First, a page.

“A Day of Solidarity” raises $1600 for Palestinian women


Carolyn Hauschild

Winona State University hosted “A Day of Solidarity” on Monday, April 11. The event was presented by the WSU Students for Palestinian Liberation and sponsored by the Women’s Gender and Sexuality Studies and Political Science departments.

The WSU Students for Palestinian Liberation club, newly revived this school year, helped put together last week’s campus-wide event, “A Day of Solidarity”.

Put on throughout Monday, April 11, the event was organized for the Winona State University community to learn about Palestinians living under Israeli occupation as well as raise funds and collect donations. Presented by the WSU Students for Palestinian Liberation, the event was also sponsored by the Women’s, Gender and Sexuality Studies (WGSS) and Political Science programs.

Featuring two speakers in the early afternoon, the first speaker was Alexis Salem, a Winona State alumni and founder of the WSU Students for Palestinian Liberation club. Held in Somsen Hall at 11 a.m., Salem spoke to students about their work surrounding the occupation of Palestine.

At 12 p.m. the day’s second speaker, Dauod Nassar, a representative from the organization Tent of Nations and a Palestinian farmer from Bethlehem, Palestine, spoke with attendees via Zoom. Nassar’s farm has stood for over one hundred years since its start by Nassar’s grandfather and continued maintenance by his father and uncle, then being passed down to him. Although located in Palestine, the farm is situated in the middle of Israeli settlements, resulting in consistent conflict for Nassar. Since 1992, Nassar has been in a legal struggle with the Israeli government, which is trying to declare his farm and the area surrounding it as state land.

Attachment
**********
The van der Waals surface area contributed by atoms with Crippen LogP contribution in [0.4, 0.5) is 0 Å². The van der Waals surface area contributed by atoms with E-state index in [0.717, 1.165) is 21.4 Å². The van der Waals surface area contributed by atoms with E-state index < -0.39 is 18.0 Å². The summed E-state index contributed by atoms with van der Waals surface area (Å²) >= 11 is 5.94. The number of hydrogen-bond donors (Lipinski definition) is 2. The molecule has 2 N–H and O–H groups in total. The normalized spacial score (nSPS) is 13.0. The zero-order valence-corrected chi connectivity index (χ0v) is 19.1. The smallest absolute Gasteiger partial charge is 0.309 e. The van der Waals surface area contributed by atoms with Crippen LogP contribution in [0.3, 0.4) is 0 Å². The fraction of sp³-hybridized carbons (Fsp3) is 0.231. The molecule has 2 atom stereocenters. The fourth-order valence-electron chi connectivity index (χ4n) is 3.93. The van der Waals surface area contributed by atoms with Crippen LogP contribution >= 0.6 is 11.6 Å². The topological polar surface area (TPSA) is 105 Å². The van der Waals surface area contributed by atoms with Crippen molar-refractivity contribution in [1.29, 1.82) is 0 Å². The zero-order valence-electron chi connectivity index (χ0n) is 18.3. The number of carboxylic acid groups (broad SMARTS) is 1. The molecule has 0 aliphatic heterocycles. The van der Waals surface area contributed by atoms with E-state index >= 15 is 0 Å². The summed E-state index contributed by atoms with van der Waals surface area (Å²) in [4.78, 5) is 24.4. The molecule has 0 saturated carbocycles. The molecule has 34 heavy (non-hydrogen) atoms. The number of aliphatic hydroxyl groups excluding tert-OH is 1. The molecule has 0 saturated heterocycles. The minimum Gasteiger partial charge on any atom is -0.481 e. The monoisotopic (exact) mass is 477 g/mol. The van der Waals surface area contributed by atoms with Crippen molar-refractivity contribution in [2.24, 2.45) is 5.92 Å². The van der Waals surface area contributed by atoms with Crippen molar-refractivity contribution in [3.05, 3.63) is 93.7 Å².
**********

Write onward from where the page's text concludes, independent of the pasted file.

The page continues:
Nassar has faced constant pressure from the Israeli government, trying to drive him and his family off of their farmland. This pressure has included physical attacks from the Israeli military and settlers, resulting in hundreds of the farm’s olive trees being destroyed. Further, while Nassar’s farm has had their access to running water or electricity cut off, they collect rainwater and create their own electricity with solar panels.

Goods sold at the gazebo during the day of solidarity. (Carolyn Hauschild)

Despite conflict, Nassar and his family have remained non-violent in their resistance to Israelis. However, the Israeli settlements have continued, expanding around the land and attempting to squeeze Nassar and his farm out.

At one point during his speech, Nassar stressed the important role that women play in the Palestinian liberation movement as well. Another aspect of the Day of Solidarity event was the Palestine Partners’ booth, set up next to the gazebo at the heart of Winona State’s main campus. The booth operated from 10 a.m.-4 p.m. selling Palestinian-made fair-trade goods. Items being sold included jewelry, bags, scarves and various accessories made by women in the Hebron area.

WSU Students for Palestinian Liberation also collected donations at both the gazebo and Somsen 331 location for their project, Political Education for Global Transformation: Youth Books about Palestine from Palestine. The goal of the project is to donate youth books to local libraries in Winona in an effort to educate the youth about Palestine and the Israeli occupation.

According to the club’s Secretary and Treasurer, Cassidy Vogel, a legal studies, conflict studies and WGSS student, said the goods booth earned around $1600 and the earnings will be sent to the women in Hebron.

“[“A Day of Solidary”] went much better than I ever expected,” Vogel said.



*The online version of this article has been edited from its print version to provide further clarity and additional details.